When we opened our firm, I had no idea how to run a law office; they don’t teach that in law school. Early on, my girlfriend gave me Jay Foonberg’s How to Start & Build a Law Practice. And while some of the information in it is painfully outdated (first edition © 1976), it was a good starting point.
But I put off setting up a formal file management system. Why bother? It was easy to keep track of three files with nothing in them. After a while, it got harder. Did I send a disengagement letter for that case? When you asked for the Smith file, did you mean his divorce file or his estate plan? Is that case open or closed? What’s the next step in that case over there?
So I broke out the Foon’s book and turned to the chapter entitled “Simple Hard-Copy Filing Systems for the New Lawyer.” I like simple, and the Foon was serious about the simple part.
When you open a file, take the two digit year number. Stick a separator—e.g., a slash or a dash—behind that. Then give each file its own number after the year. So you end up with files numbered like this: 11/1, 11/2, etc. The Foon also endorses fibbing: “About February 1 of each year simply add 200 or 300 to the last number so that in February your numbering system would start with 04/202, 203, etc. Other lawyers will think you’re doing a lot of business.” That’s inflation I can appreciate.
Then my heart stopped. Next step? “Make an alphabetical cross-index system, putting the client names on index cards cross-referenced to the file number.”
I don’t even think I own index cards. And after spending hundreds of dollars on scanning equipment, cloud-based backup solutions and the rest, there was absolutely no way I was putting my file management system on 3×5 cards.
But what could I use? I considered a flat list in a text file, flat spreadsheets, and some online services like Rocket Matter. But none of them satisfied me. The flat files presented data in an inconvenient format and were clunky to use. And I didn’t want to pay another monthly bill for Rocket Matter. Besides, I already had systems set up for most of its functionality (e.g., calendaring, billing, time tracking), so I didn’t need the whole suite of tools.
What I wanted was a database with a pretty front end, like Microsoft Access with its (admittedly ugly) forms, but with less Visual Basic programming nonsense. What I found was Bento.
Bento is Filemaker Pro‘s little brother and provides database functionality through user-defined templates. It also integrates system-wide data sources like iCal and Address Book, allowing you to use the data you already have without duplication.
After a little bit of playing, I worked up this template for my files:
In the first area of the form, there’s all the fixed information for the matter: file number, client’s name, a description of the matter, its court and docket number, and any notes.
On my form, the status field can have one of four settings: open, closed, prospective, and declined. Open and closed are for uncompleted and completed matters, respectively. But I also use Bento to store information about cases that I’m hoping to get or that I have refused. For example, if a potential client comes in for a consultation but hasn’t retained me yet, I’ll make a prospective record for him to keep track of my notes from the meeting and any files I’ve generated (e.g., copies of contracts he brought with him to the meeting). On the other hand, if I’ve declined to take a matter, I’ll create a record for it to keep my notes and to appear in subsequent conflict checks.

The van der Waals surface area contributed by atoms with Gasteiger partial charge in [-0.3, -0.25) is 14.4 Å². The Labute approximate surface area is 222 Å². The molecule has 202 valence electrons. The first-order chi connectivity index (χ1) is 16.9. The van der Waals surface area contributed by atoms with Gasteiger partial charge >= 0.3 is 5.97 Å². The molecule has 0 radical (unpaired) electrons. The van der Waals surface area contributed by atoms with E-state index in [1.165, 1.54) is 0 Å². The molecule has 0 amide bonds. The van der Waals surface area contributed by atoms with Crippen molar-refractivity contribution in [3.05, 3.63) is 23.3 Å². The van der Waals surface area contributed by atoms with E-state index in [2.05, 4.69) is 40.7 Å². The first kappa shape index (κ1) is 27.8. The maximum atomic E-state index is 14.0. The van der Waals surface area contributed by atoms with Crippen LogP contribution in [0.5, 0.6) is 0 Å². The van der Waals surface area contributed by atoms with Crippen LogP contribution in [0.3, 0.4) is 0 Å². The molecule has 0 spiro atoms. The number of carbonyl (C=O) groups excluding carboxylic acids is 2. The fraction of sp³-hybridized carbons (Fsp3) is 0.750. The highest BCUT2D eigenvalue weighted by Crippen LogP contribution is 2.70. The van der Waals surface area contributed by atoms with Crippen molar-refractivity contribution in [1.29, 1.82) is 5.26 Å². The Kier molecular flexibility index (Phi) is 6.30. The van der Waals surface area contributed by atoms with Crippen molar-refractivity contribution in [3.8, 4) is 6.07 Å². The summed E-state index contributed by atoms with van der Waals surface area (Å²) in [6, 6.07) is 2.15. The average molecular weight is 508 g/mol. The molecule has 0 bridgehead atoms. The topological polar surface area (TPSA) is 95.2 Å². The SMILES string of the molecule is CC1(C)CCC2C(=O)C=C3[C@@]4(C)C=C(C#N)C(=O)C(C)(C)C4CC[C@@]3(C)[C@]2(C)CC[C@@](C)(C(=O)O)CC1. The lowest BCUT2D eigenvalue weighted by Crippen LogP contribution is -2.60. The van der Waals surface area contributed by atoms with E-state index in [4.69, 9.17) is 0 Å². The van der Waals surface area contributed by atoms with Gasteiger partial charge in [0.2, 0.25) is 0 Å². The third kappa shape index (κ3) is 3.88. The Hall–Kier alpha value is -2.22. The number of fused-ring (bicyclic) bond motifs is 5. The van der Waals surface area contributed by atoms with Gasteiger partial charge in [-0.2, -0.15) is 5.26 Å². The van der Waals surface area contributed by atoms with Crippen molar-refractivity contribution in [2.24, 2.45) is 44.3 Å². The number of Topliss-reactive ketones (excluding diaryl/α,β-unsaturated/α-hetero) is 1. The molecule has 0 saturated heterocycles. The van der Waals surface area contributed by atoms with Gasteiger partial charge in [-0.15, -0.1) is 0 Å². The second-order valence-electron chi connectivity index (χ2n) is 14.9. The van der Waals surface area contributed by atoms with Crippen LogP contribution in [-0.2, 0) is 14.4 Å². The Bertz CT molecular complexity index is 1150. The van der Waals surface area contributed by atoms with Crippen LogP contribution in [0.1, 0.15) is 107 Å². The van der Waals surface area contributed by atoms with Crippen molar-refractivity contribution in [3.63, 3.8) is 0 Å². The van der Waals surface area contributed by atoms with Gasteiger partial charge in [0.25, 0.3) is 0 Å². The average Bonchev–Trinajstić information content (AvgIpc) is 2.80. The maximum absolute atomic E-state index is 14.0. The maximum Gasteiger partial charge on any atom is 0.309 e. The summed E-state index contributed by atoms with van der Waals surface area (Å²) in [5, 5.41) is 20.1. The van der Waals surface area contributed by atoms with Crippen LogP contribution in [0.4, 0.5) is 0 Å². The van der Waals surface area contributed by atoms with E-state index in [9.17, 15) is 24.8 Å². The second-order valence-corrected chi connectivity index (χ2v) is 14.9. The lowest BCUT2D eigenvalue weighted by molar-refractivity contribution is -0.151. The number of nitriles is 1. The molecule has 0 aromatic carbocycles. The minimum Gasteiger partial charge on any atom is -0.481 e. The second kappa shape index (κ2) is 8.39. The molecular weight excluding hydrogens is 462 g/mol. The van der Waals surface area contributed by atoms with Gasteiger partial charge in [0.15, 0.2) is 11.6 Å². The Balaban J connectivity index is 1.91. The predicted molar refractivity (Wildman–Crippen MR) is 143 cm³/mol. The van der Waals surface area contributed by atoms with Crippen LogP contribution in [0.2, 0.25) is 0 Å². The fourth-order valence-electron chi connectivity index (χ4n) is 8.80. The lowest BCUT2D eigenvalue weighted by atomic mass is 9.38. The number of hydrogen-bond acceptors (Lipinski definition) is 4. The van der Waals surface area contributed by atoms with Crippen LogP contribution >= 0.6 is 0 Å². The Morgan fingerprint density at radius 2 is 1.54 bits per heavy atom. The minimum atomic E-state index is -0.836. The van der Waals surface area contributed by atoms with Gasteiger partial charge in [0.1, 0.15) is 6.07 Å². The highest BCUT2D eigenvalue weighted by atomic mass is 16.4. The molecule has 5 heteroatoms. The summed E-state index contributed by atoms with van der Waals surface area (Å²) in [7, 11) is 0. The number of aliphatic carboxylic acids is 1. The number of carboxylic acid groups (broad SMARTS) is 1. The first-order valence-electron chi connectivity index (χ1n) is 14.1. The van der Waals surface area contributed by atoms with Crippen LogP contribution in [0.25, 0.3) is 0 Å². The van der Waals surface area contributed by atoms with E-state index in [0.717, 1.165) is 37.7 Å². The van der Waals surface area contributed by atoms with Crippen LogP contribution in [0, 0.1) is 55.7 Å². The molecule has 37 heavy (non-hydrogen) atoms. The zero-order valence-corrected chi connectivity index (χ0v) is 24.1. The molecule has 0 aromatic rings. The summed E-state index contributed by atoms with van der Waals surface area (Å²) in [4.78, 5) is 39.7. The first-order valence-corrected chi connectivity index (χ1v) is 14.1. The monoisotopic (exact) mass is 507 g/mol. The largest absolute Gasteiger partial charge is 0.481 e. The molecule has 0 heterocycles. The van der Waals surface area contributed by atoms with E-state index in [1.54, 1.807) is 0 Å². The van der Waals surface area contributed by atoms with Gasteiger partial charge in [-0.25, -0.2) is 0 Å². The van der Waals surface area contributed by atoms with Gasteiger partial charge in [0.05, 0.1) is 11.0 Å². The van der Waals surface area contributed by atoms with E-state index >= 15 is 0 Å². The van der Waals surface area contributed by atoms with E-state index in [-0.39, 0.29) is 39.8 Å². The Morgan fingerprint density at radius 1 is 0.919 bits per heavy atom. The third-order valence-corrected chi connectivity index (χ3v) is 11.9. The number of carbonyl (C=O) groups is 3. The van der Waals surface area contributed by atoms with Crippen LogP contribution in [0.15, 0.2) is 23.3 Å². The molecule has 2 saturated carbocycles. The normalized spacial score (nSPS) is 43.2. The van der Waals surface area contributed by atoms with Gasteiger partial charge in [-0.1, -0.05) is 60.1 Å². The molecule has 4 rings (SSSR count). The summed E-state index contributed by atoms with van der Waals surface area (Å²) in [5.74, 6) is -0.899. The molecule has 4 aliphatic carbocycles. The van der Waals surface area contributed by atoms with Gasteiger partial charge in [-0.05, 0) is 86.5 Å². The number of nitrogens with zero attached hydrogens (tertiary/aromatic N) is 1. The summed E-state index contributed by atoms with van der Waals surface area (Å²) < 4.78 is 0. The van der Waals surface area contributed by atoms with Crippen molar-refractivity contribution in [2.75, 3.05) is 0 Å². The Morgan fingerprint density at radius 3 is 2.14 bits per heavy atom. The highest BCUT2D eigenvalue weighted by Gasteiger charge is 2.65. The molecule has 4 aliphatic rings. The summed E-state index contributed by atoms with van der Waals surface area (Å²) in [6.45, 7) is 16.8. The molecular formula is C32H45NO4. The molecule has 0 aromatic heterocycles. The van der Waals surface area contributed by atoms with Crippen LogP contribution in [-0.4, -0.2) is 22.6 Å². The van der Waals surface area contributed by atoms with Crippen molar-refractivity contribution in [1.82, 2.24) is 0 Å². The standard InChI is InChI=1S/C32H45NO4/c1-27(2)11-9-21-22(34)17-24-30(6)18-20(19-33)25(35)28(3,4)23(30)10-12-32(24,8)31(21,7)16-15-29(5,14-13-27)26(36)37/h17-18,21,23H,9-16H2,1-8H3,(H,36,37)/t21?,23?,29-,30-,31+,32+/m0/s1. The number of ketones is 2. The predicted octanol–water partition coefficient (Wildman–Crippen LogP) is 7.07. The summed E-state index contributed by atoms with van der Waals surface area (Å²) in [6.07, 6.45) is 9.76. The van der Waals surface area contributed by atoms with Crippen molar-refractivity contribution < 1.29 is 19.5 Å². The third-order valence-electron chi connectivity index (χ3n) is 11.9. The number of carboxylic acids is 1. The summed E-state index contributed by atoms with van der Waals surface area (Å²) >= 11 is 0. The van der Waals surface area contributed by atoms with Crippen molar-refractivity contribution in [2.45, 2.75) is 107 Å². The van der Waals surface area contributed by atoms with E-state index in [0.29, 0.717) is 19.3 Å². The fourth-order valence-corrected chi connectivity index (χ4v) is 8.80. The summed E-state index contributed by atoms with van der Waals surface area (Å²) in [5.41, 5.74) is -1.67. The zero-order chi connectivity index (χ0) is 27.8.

The next group lets me keep track of when files were opened and closed, what side I was on, how I got paid, and how the matter turned out. I also note whether I’ve sent engagement or disengagement letters and whether we’ve executed a written fee agreement.
The right column is where the magic happens. Up top is a list of digital files and folders associated with the matter. I scan all the documents that pass through my office, so every document concerning any given matter is available directly from its file management record. Need the fee agreement in hurry? It’s in that box. If you want to use an old letter as a pre-addressed template, that’s in there too.
The next box contains the Address Book information for every person related to the matter. In my real forms, usually have the client, opposing counsel, and anyone important to the case (appraisers, adjusters, etc.) listed in the Related Parties box. So, at a glance, I can call someone or address a letter without digging through my address book. And the integration with the system Address Book works both ways. If I enter a person onto the Bento form who isn’t already in my Address Book, Bento puts that information in my Address Book automatically.
And, finally, the last box lists upcoming events related to the matter. On the example screenshot above you can see that a summary judgment hearing is coming up soon and the trial starts soon after. Again, those dates are taken directly from iCal, so you don’t have to input your dates a second time. They’re already on your calendar. You just have to link them to your Bento record.
So far, the system has been totally satisfactory. If there are multiple mac users in your office, Bento allows you to share databases. Unfortunately, there’s no PC version of Bento, so they can’t play. On the other hand, if they have an iPhone or an iPad, there are Bento apps that will sync with your mac. I haven’t tried them yet.
As a postscript, I also use Bento as part of my conflicts-checking routine. Since every matter (including declined or prospective matters) has a record, and each record contains either an address book entry for or text note of relevant people, a search across the Bento database turns up potential conflicts. It’s icing on the cake.
Verdict: Bento is worth every penny of its $49 price tag.